“Are cryptic species in coral rubble habitat supporting reef fisheries production?” This is the question that marine biologist Dr. Kenny Wolfe, of the University of Queensland in Brisbane, Australia, is trying to answer as he conducts his research in collaboration with the Palau International Coral Reef Center (PICRC).
“Cryptic species” is the term that refers to animals that are hidden away in the structure of the reef, or that are very small and hard to see.
Evidence in Palau shows that with the decline of a reef habitat from live coral to dead rubble, there is an increase in density and diversity of these small invertebrates.
While much emphasis is placed on fish and coral within a reef ecosystem, there is a theory that these small or hidden creatures may have a bigger influence than previously realized on fisheries production. Dr. Wolfe’s work will help supply some of the knowledge gap in this area.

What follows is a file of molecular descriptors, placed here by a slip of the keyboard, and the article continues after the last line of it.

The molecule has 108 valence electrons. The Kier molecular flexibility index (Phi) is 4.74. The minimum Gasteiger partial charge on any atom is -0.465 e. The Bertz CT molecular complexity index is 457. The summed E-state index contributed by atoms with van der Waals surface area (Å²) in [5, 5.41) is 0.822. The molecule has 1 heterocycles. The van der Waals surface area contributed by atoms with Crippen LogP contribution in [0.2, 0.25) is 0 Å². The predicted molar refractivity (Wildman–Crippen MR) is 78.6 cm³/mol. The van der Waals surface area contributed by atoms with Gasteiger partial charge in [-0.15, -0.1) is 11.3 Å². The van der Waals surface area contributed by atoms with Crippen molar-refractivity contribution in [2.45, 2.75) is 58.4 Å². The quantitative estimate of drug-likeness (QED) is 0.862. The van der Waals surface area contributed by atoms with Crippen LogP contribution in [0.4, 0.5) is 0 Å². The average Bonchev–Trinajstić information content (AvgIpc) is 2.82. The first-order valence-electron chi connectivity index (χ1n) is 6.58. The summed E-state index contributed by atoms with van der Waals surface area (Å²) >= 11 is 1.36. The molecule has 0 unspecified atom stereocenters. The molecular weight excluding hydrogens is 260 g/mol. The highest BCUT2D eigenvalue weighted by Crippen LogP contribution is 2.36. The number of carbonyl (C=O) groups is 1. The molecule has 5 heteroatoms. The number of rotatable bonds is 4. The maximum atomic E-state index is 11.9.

Dr. Wolfe will be giving a more in-depth research talk on this topic at PICRC, on Tuesday, December 3, from 3:30pm to 4:30pm, at the Kedarm Conference Room.
The public is welcome and encouraged to join the event in order to learn more about the Dr. Wolfe’s work on cryptic species.
Dr. Wolfe is joined by Ms. Amelia “Amy” Desbiens; a recent graduate in marine biology and ecology, of the University of Queensland in Brisbane, Australia. She will be presenting on her research regarding coral reef food webs, and how they are affected by environmental variables such as wave height. (PR)